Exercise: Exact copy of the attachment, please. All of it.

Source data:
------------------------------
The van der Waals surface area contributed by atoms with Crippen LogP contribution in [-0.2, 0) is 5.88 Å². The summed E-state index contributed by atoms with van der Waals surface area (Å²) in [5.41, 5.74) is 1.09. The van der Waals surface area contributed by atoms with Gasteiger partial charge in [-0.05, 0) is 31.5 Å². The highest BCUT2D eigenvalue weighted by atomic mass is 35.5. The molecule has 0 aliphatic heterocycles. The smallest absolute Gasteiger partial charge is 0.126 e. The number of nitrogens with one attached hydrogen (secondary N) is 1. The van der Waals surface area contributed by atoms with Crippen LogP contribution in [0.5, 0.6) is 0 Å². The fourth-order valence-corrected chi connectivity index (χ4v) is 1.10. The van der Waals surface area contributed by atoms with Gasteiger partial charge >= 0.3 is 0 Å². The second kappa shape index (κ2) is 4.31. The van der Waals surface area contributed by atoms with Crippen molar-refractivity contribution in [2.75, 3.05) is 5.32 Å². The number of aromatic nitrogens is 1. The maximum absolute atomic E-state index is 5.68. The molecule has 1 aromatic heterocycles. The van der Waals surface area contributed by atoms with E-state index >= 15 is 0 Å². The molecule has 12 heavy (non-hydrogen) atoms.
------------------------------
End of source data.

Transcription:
The van der Waals surface area contributed by atoms with Crippen LogP contribution in [-0.2, 0) is 5.88 Å². The summed E-state index contributed by atoms with van der Waals surface area (Å²) in [5.41, 5.74) is 1.09. The van der Waals surface area contributed by atoms with Gasteiger partial charge in [-0.05, 0) is 31.5 Å². The highest BCUT2D eigenvalue weighted by atomic mass is 35.5. The molecule has 0 aliphatic heterocycles. The smallest absolute Gasteiger partial charge is 0.126 e. The number of nitrogens with one attached hydrogen (secondary N) is 1. The van der Waals surface area contributed by atoms with Crippen LogP contribution in [0.5, 0.6) is 0 Å². The fourth-order valence-corrected chi connectivity index (χ4v) is 1.10. The van der Waals surface area contributed by atoms with Gasteiger partial charge >= 0.3 is 0 Å². The second kappa shape index (κ2) is 4.31. The van der Waals surface area contributed by atoms with Crippen molar-refractivity contribution in [2.75, 3.05) is 5.32 Å². The number of aromatic nitrogens is 1. The maximum absolute atomic E-state index is 5.68. The molecule has 1 aromatic heterocycles. The van der Waals surface area contributed by atoms with E-state index >= 15 is 0 Å². The molecule has 12 heavy (non-hydrogen) atoms.